Browse Exhibits (18 total)
This exhibit shows the decline, and sustatined oppression of cultural centers in the South Bronx, and the importance of reversing that trend. It uses various published sources, as well as a first-hand account from Melrose resident, and founder of the local Bronx Documentary Center, Michael Kamber.
The South Bronx's history history of oppression and and lack of concern from the city forced the community incward on it self. Active Resiedent Marty Rogers was able to funnel his anger with the city towards uniting the commuity to fight the powers.
This exhibit introduces and gives context to Melrose resident and community activist, Chaney Yelverton's oral history. His oral history was conducted as part of the Melrose Oral History Project, a collaboration between NYU Gallatin's (Dis)Placed Urban Histories and WHEDco.
Tariq Snare is a Brooklyn-born percussionist. He has served as a cultural ambassador for the United States, traveling across the world while sharing and spreading hip hop culture. He began his musical career at Laguardia Music and Art High school in Harlem and followed that with a concentration in Classical and Jazz at Long Island University. Tariq has a distinct style of drumming, which can be best described as an eclectic genre-bending fusion. This inclusive style of drumming directly correlates with his multitude of experiences throughout a lengthy career. He currently works as the drummer for Native Deen, a Muslim hip hop group based out of Washington, D.C. and is also the drummer and musical director of Morrisania Band Project — a musical collective and incubator based out of Morrisania in the South Bronx. Tariq’s life journey has created what has become a deep respect and admiration for music. He now dedicates his life to teaching techniques of rhythm across the world and sharing what he considers to be the world's language: music.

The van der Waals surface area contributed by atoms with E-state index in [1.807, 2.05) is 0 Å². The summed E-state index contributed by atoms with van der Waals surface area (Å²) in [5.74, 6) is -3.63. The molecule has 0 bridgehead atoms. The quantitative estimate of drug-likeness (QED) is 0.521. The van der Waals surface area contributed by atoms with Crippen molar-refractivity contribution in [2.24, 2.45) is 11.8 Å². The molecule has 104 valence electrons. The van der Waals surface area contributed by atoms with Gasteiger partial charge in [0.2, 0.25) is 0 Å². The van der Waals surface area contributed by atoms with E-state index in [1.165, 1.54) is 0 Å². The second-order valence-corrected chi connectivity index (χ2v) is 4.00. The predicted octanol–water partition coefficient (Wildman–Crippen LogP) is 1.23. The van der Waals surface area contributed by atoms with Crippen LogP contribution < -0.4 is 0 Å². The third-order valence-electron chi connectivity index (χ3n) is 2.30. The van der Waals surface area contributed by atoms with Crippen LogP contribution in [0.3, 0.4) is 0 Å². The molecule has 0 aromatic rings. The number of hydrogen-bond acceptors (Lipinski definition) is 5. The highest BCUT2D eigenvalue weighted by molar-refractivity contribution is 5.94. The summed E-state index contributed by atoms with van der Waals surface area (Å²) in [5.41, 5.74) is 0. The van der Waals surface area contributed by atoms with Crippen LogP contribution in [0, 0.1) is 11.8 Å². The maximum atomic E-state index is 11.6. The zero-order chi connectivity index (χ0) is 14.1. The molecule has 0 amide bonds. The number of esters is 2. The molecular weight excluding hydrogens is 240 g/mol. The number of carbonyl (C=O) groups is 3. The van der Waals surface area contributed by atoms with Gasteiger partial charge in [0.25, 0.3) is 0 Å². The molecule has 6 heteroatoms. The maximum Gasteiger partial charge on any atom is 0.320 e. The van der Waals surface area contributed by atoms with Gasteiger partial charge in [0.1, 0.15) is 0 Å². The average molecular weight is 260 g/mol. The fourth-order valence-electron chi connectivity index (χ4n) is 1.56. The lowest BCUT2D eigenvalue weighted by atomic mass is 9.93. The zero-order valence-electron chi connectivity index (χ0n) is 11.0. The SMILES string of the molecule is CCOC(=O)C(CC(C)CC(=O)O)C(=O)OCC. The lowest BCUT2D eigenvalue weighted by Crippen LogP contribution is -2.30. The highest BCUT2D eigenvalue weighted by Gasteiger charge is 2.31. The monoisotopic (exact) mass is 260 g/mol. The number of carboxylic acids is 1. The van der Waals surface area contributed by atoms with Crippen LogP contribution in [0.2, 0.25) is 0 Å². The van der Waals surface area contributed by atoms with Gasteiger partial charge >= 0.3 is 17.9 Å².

Mike Abner discusses communities in the Bronx
This exhibit explore affordable and Low-income housing options in the Melrose area and how these two resources can be used within the community to address concerns raised by two long-term Melrose residents, Maria and Yolanda Caban.
This exhibit examines storytelling from within and outside Melrose, using outside media sources juxtaposed with the perspective of blogger Ed Garcia Conde — he has experienced narratives from both sides of the borough boundaries. His oral history was conducted on April 13, 2017 in a collaboration between WHEDco and NYU Gallatin.
Schools are social institutions. Children deserve the opportunity to develop into multifaceted and multidimensional people. Too often, however, American students are denied that chance. In the South Bronx neighborhood Melrose, students are vulnerable. Numerous studies find that the neighborhood’s schools are underserved and underperforming. However, there is more to the neighborhood than statistics. While it is crucial to understand the problems that exist, there is also a lot to be proud of. There is resilience. There is diversity. There is hope. There is energy. There is music. There is art. There are Yankees.
There are people who are passionate about urban education. Sister Patrice Owens has worked as an educator since the 1980s. She started her teaching career in a fourth-grade classroom in Melrose. She fell in love with the work and furthered her own education. In the early 2000s, Sister Patrice Owens came back to Melrose and serves as a principal of Immaculate Conception School. Over the years, she’s witnessed and helped facilitated neighbourhood change. A strong and determined principal of her school and advocate for the Melrose community at large, Sister Patrice Owens aspiration is to ensure that her students develop their skills and talents. She hopes that her students see themselves as contributors to society, to Melrose. She says, “it’s the whole child” that she seeks to develop.